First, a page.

World War II had left much poverty and destruction, but it had not erased the natural beauty and the rich culture of the land. People were thankful and happy to be alive, and were eager to rebuild a new and better life.
Massarosa, a small agricultural town in Tuscany, was the center of my world. It boasted an active theater, talented painters, authors, and a famous songwriter.
I remember many celebrations. We had national holidays, with brass band concerts in the main piazza; wonderful winter holy days that lasted two weeks. There were the local feasts honoring the patron Saints with long processions. One of my favorite times was the crazy, month-long Carnevale (Mardi Gras), when young and old alike wore colorful home-made costumes, put on masks, and danced in barns, halls, or streets, during chilly February/March nights.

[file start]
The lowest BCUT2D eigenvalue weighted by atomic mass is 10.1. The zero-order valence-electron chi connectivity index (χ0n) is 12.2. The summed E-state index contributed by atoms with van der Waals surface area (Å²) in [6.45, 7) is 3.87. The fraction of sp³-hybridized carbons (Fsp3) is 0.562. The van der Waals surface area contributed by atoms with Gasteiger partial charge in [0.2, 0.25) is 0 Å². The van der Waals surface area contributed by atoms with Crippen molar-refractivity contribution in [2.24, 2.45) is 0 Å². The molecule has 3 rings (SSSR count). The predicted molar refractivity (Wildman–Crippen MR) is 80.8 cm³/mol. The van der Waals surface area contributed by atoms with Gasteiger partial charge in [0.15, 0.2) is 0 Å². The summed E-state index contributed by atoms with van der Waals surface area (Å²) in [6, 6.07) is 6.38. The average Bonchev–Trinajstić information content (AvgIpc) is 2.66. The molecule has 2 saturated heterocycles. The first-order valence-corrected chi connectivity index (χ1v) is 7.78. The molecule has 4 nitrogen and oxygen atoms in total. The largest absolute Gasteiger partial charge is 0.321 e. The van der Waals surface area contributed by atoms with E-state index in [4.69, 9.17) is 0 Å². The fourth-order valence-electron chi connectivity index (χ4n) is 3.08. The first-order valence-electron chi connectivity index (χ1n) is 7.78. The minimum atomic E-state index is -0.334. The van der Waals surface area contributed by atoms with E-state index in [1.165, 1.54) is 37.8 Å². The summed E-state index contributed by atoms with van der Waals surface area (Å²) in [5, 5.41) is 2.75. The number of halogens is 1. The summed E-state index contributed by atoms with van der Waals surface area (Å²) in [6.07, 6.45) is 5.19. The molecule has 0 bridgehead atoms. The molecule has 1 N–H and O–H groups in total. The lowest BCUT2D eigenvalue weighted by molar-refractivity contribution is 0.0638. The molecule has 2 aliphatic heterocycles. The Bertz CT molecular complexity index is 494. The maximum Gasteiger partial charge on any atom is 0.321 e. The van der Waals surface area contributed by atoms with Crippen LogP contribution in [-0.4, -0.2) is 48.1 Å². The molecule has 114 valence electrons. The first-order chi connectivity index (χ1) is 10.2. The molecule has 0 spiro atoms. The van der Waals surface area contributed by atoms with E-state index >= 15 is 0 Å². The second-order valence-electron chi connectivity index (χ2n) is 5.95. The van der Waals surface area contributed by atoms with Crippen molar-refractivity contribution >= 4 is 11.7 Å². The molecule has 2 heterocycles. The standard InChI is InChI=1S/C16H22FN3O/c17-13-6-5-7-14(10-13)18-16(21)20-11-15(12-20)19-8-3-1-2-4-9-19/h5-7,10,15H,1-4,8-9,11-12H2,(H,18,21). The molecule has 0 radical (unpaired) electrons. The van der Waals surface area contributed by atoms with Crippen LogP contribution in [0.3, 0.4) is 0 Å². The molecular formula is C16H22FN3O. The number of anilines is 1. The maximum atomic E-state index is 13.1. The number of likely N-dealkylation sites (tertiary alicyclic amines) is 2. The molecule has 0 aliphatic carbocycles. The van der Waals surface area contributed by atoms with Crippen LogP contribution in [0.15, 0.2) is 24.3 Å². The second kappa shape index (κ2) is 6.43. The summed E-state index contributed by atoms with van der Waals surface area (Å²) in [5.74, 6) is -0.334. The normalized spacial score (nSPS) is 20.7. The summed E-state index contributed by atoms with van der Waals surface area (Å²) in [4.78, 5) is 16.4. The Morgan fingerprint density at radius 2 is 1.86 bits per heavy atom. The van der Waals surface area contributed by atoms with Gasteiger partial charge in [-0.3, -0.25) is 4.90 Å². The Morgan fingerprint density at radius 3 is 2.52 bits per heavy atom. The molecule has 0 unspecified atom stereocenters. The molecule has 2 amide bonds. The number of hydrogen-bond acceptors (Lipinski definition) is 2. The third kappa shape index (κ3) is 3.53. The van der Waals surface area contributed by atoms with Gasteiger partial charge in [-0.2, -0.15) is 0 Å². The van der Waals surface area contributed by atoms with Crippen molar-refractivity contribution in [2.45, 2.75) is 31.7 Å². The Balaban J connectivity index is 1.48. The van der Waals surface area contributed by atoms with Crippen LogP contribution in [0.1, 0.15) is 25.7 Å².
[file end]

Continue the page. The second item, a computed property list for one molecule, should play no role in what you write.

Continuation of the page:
In Viareggio, a sea resort eight kilometers away, every Sunday during Carnevale, there were huge parades along the promenade, with mechanized floats, carrying live musicians, dancers, and huge papier mache caricatures representing famous personalities from the world of sports, cinema, heads of states, etc. People came from many parts of Italy to watch and take part in the festivities. (It was not quite as wild as the one in Venice, New Orleans, and Rio, but just as famous in Europe.)
When I was eight or nine years old, I finally convinced my mother to let me go to Viareggio, to see the Carnevale with my best friend Mariana and her family. I was so excited. I thoroughly loved the parade, the music, and the confetti, until in the midst of all the confusion and the huge crowd, I was temporarily separated from my company. I do not think I have ever been more frightened in my entire life.
Graziella Pacini Buonanno